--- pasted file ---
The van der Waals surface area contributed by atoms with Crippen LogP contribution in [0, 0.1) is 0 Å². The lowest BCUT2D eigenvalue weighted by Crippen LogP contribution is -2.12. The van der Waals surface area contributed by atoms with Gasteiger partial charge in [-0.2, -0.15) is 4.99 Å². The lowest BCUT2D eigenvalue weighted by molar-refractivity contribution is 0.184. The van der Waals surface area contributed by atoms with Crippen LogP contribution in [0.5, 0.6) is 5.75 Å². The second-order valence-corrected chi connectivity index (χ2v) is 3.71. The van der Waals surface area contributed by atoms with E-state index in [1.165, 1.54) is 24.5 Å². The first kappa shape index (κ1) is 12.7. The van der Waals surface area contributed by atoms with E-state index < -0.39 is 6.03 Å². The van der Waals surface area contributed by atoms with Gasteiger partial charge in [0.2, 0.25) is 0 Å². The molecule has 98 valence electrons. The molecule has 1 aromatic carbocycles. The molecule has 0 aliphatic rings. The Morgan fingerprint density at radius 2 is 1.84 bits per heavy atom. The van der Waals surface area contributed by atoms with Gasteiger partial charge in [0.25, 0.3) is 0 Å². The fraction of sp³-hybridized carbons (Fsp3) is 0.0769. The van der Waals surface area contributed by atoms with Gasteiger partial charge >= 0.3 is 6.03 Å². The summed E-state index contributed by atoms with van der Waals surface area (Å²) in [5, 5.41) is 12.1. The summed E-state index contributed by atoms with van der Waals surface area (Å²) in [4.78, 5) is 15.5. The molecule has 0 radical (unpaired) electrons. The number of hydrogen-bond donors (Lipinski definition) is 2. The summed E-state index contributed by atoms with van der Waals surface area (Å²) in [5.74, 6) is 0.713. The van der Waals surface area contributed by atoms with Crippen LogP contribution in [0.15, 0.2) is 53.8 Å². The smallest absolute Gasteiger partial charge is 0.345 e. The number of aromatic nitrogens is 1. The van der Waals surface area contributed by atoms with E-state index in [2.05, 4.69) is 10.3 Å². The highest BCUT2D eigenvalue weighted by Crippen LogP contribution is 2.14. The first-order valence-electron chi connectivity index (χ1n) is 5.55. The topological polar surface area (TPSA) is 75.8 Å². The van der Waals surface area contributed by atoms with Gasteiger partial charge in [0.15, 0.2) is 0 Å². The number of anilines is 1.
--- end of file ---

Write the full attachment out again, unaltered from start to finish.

The van der Waals surface area contributed by atoms with Crippen LogP contribution in [0, 0.1) is 0 Å². The lowest BCUT2D eigenvalue weighted by Crippen LogP contribution is -2.12. The van der Waals surface area contributed by atoms with Gasteiger partial charge in [-0.2, -0.15) is 4.99 Å². The lowest BCUT2D eigenvalue weighted by molar-refractivity contribution is 0.184. The van der Waals surface area contributed by atoms with Crippen LogP contribution in [0.5, 0.6) is 5.75 Å². The second-order valence-corrected chi connectivity index (χ2v) is 3.71. The van der Waals surface area contributed by atoms with E-state index in [1.165, 1.54) is 24.5 Å². The first kappa shape index (κ1) is 12.7. The van der Waals surface area contributed by atoms with E-state index < -0.39 is 6.03 Å². The van der Waals surface area contributed by atoms with Gasteiger partial charge in [0.2, 0.25) is 0 Å². The molecule has 98 valence electrons. The molecule has 1 aromatic carbocycles. The molecule has 0 aliphatic rings. The Morgan fingerprint density at radius 2 is 1.84 bits per heavy atom. The van der Waals surface area contributed by atoms with Gasteiger partial charge in [0.25, 0.3) is 0 Å². The fraction of sp³-hybridized carbons (Fsp3) is 0.0769. The van der Waals surface area contributed by atoms with Gasteiger partial charge >= 0.3 is 6.03 Å². The summed E-state index contributed by atoms with van der Waals surface area (Å²) in [5, 5.41) is 12.1. The summed E-state index contributed by atoms with van der Waals surface area (Å²) in [4.78, 5) is 15.5. The molecule has 0 radical (unpaired) electrons. The number of hydrogen-bond donors (Lipinski definition) is 2. The summed E-state index contributed by atoms with van der Waals surface area (Å²) in [5.74, 6) is 0.713. The van der Waals surface area contributed by atoms with Crippen LogP contribution in [0.15, 0.2) is 53.8 Å². The smallest absolute Gasteiger partial charge is 0.345 e. The number of aromatic nitrogens is 1. The van der Waals surface area contributed by atoms with E-state index in [2.05, 4.69) is 10.3 Å². The highest BCUT2D eigenvalue weighted by Crippen LogP contribution is 2.14. The first-order valence-electron chi connectivity index (χ1n) is 5.55. The topological polar surface area (TPSA) is 75.8 Å². The van der Waals surface area contributed by atoms with Gasteiger partial charge in [0.15, 0.2) is 0 Å². The number of anilines is 1.